U.S. Department of Labor (DOL) announced today that it has awarded more than $183 million in grants to industries in 28 states that rely on the H-1B visa program for skilled workers. The grants will be used to provide education, training and job placement assistance aimed at helping American workers fill jobs in high-growth fields in which employers are currently using the H-1B nonimmigrant visa program to hire foreign workers. This is the second round of funding in connection with Solicitation for Grant Applications (SGA) DOL published last year in the Federal Register. In the first round of funding last October, DOL awarded more than $159 million to 36 grantees. Between the two rounds of grants, more than $163 million has been designated to provide on-the-job training for U.S. workers in fields such as information technology, advanced manufacturing and health care. The original SGA announced funding of $240 million to be awarded through two rounds of funding. However, about $100 million more than anticipated has been awarded as a result of additional H-1B visa fees collected. The DOL press release includes a complete list of grantees, including their locations, award amounts and targeted industries.

The Department of Labor announced yesterday in a press release that it has launched its first application for smartphones — a timesheet app to "help employees independently track the hours they work and determine the wages they are owed."  Yes, that’s right.  The DOL created an iPhone app that allows employees to track their hours and calculate the amount of wages/overtime to which they may be entitled.

As you can imagine, this news was lighting up the blog-o-sphere all day, with just about every employment law blogger I follow chiming in on the issue.  Molly DiBianca at the Delaware Employment Law Blog wrote this post, which has screenshots and a good explanation of how the app works.  Perhaps my favorite quote comes from Jon Hyman at the Ohio Employer’s Law Blog.  In his post, Jon warns: 

I cannot overstate the significance of this story.  The DOL is getting more and more aggressive in its willingness to help employees prosecute wage and hour violations.  If you do not know whether your wage and hour practices pass muster under the [FLSA], you are sitting on a bomb waiting to detonate.  And, the DOL continues to provide employees with the match to light the fuse.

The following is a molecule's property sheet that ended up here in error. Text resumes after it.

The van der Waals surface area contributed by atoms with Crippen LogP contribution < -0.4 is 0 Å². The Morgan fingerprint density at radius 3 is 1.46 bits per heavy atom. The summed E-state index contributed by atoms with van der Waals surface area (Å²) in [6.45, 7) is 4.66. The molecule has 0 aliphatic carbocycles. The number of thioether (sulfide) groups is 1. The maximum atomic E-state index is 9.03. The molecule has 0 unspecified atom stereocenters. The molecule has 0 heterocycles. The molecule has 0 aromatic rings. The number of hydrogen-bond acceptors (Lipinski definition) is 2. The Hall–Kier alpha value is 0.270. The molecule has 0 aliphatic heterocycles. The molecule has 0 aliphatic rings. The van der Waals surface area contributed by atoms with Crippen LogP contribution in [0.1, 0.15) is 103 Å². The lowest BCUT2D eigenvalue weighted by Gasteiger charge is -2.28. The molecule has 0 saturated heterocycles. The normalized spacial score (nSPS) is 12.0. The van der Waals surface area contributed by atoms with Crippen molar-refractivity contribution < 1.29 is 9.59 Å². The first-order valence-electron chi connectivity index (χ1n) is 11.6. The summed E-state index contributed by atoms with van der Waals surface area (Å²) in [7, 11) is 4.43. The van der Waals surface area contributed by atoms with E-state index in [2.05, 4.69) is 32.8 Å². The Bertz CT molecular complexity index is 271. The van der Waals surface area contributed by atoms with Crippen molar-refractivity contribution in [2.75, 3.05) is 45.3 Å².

Jon hit the nail on the head.  As you’ve heard us say many times before, FLSA wage/overtime claims are everywhere.  This is especially true here in the Middle District, where we have one of the highest rate of FLSA filings in the country.  This latest announcement from the DOL serves as a reminder — and huge red warning flag — to employers that these wage/overtime cases aren’t going away anytime soon.

What should you do?  Check, double check, then check again all of your classification decisions and time-keeping methods.  If you don’t have employees signing off on their timecards, start NOW.  While this new DOL app may give employees another method of keeping track of their time, it is not the end-all, be-all of time-keeping.  The stronger the employer’s records the better, and having your employees sign off on their time records may help discredit whatever records employees create in the DOL app. 

I thought this might be of interest to our many small business clients:

The U.S. Department of Labor is offering a free webcast on retirement savings options for small businesses and plan providers this Wednesday, February 23.  Check out the press release here.

The webcast, which takes place from 2:00 p.m. to 4:00 p.m. EST, will focus on retirement savings options ranging from simplified employee pensions (SEPs) and savings incentive match plans to the more complex 401(k) plan.  The DOL hopes the webcast will provide practical information to help participants understand and compare plan options, and provide tips to help small businesses start and operate these plans.

Interested?  Register online at http://www.dol.gov/ebsa.  You can also find additional information on retirement plan solutions on the Employee Benefits Security Administration’s website.

The Department of Labor recently issued updated COBRA model notices to assist employers in complying with the recently enacted Temporary Extension Act of 2010 ("TEA").  The DOL website has the following model notices available:

The website contains helpful information on each model notice so employers can determine which notices to send and each notice must be sent.  Employers should take care to ensure they are sending out the appropriate updated notices as required by the TEA